Matthew, who suffers with mild asthma, began to feel unwell whilst at home with his family. He knew something wasn’t right, and began to feel worse and worse. | Latest news

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Matthew, who suffers with mild asthma, began to feel unwell whilst at home with his family. He knew something wasn’t right, and began to feel worse and worse.

Matthew Foote, 48, a trained Chef turned Sales Director of a national catering wholesaler, is back at home with his family in Beechdale, after receiving 5 weeks of round the clock care at Nottingham University Hospitals.

Matthew, who suffers with mild asthma, began to feel unwell whilst at home with his family. He knew something wasn’t right, and began to feel worse and worse.

He was admitted to the Queen’s Medical Centre, and spent just over three and a half weeks in intensive care. He then spent just over a week recovering on the step down unit; one of the specially designed wards at the hospital, providing a wide range of support including physiotherapy, occupational therapy, speech therapy and help from dieticians.

 

Laura Mills, Senior Respiratory Physiotherapist Nottingham University Hospitals, says:

“Matthew’s progression with his intensive rehabilitation was excellent. He went from requiring full assistance with all activities including washing, dressing and needing a hoist to transfer out of bed, to being independently mobile and independent with showering, getting dressed and making himself hot drinks.

 

Speaking of his time in intensive care, Matthew describes:

“Waking up feeling completely delirious, I was experiencing such vivid dreams that I believed them to be true – those dreams will never ever leave me”.

“I cannot express the gratitude I have for all of the staff involved in my care. I was made to feel at ease at what was a very scary time, for me and for my family. The nurses talked to me, listened to me and nothing was too big of an ask. My wife was able to call and speak to me at any time of the day or night.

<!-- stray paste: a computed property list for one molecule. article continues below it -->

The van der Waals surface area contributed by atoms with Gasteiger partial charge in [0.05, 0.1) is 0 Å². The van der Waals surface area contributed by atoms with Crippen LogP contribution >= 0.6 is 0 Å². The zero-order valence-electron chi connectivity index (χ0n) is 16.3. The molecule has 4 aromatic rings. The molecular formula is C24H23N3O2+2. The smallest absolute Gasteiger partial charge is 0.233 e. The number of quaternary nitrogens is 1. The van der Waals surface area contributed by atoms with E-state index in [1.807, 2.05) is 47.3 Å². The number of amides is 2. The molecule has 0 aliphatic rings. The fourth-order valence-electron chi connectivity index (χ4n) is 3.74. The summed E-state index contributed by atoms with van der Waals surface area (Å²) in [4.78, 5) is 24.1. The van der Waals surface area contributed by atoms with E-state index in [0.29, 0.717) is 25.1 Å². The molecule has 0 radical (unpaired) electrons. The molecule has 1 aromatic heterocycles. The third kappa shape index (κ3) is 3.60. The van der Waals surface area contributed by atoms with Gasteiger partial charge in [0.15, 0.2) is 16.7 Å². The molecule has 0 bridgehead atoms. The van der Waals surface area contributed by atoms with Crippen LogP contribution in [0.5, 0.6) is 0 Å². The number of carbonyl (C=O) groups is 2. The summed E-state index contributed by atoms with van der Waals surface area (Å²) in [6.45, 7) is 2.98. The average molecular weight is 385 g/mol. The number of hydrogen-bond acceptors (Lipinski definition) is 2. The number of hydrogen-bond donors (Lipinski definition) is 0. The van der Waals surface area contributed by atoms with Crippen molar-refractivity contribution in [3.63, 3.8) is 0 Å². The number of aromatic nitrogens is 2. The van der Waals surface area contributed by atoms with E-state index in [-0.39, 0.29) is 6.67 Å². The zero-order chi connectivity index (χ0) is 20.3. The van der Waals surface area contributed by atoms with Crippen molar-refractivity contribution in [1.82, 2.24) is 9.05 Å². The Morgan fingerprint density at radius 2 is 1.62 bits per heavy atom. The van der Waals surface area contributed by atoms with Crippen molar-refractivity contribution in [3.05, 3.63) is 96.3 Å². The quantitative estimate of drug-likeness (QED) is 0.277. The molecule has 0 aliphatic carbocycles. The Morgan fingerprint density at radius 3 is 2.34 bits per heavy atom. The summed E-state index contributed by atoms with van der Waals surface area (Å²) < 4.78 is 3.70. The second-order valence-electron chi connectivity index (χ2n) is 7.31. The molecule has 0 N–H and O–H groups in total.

“The Letters to Loved Ones initiative by Nottingham University Hospitals was a fantastic help to me at a time when I felt so worried and alone. It meant that my family were able to write to me whilst I was recovering, which was a great comfort to them too. That little bit of contact and normality goes a long way.

“I was applauded as I was discharged, a poignant and memorable moment for me, but the applause shouldn’t be for me - it should be for the hospital”.

 

Speaking of his discharge, John Ridgway, Advanced Practitioner Occupational Therapist at Nottingham University Hospitals says:

“Matthew was discharged home just nine days after leaving intensive care, which is a great achievement. He was an incredibly motivated patient, determined to return to his wife and four children, which helped with his recovery.

We wish him well in his ongoing recovery and check in with him regularly”.

 

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